By Sharol Nelson-Embry, Naturalist, East Bay Regional Park District
The black-bellied plover is one to watch along Alameda shores. As spring days lengthen they transform from their dull winter browns and grays into show-stopping patterns. This happens just as they’re fattening up for their long migration, starting in April and May, to the far north where mating and nesting will occupy their time.
During high tide in the Elsie Roemer Bird Sanctuary at Crown Beach a month or so ago, I noticed large groups of shorebirds huddled on the exposed marshlands waiting for the tide to recede.
Among them were small groups of black-bellied plovers. The plovers have been wintering along our shore, feasting with the other shorebirds on abundant worms, clams and crustaceans. With their keen eyesight, they are often seen individually hunting for food with a stop-run-stop habit. They act as the safety patrol for their fellow shorebirds, on the lookout for anything that could threaten them – people, dogs, cats, foxes. They alert the other birds to any danger.
In their winter colors of mottled brown, they stood out only when they raised their wings and showed their black “wing-pits,” like arm pits. As they molt, or shed and grow new feathers, the black is now spreading to highlight their faces, necks and bellies and their mottled brown back is being replaced with snappy black and white. They no longer blend in so well!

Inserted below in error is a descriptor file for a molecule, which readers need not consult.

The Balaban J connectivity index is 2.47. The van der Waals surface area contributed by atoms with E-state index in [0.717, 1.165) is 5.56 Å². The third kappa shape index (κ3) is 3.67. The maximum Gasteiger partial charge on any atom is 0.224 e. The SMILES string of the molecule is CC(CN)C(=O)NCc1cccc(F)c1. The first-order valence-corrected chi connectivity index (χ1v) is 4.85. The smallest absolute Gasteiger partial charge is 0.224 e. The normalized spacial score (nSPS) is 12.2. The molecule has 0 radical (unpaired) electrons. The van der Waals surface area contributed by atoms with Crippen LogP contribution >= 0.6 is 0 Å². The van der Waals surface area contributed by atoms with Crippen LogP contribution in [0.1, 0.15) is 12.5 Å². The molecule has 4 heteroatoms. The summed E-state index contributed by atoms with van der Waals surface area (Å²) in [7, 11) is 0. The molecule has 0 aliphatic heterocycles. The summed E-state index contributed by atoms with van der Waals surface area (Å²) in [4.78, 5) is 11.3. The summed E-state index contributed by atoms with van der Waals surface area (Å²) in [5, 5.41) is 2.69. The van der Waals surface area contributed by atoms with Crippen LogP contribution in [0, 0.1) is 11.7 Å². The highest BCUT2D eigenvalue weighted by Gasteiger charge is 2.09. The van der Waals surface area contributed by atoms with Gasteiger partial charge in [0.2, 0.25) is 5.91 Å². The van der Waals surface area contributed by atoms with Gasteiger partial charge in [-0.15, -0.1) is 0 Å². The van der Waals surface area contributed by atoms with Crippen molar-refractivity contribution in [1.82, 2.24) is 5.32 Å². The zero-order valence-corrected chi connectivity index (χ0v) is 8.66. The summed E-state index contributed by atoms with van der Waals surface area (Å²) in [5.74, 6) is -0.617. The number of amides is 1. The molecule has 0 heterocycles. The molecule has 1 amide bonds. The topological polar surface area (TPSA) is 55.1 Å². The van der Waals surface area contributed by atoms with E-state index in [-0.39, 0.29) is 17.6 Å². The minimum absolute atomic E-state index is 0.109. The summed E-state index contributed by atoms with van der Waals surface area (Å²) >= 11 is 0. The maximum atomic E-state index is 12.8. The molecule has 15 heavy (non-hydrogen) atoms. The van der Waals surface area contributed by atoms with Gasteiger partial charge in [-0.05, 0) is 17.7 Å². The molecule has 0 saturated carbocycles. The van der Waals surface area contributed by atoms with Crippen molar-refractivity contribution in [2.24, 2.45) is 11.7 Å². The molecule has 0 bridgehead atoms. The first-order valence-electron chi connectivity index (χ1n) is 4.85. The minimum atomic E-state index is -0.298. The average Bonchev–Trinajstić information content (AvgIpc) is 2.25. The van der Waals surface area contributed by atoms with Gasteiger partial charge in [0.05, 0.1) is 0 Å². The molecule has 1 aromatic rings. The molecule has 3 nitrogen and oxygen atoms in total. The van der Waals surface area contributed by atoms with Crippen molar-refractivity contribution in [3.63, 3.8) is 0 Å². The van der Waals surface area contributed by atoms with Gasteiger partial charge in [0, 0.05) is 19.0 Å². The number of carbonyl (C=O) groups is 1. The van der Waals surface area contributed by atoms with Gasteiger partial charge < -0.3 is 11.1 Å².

Black-bellied plovers are one of the strongest shorebird fliers. They can reach speeds of 50 miles per hour and able to fly against strong winds. This skill is necessary as they fly from our shores to the far northern tundra of Alaska and Canada.
In a single flight they can travel from 900 to 4,000 miles, making them excellent migrators. They’ll begin leaving our area this month and into May, heading for the Land of the Midnight Sun.
It makes sense when 24 hours of daylight means a 24 hour smorgasbord of insects to feed your young. They build nests on the ground in the dry tundra and lay about four eggs which they incubate for nearly four weeks.
The young hatch and are able to walk and feed themselves in the first day, though they stay close to the parents for protection and warmth. When they’re flight ready and fattened up, they will return to our shores at the end of summer already dressed in their winter drab.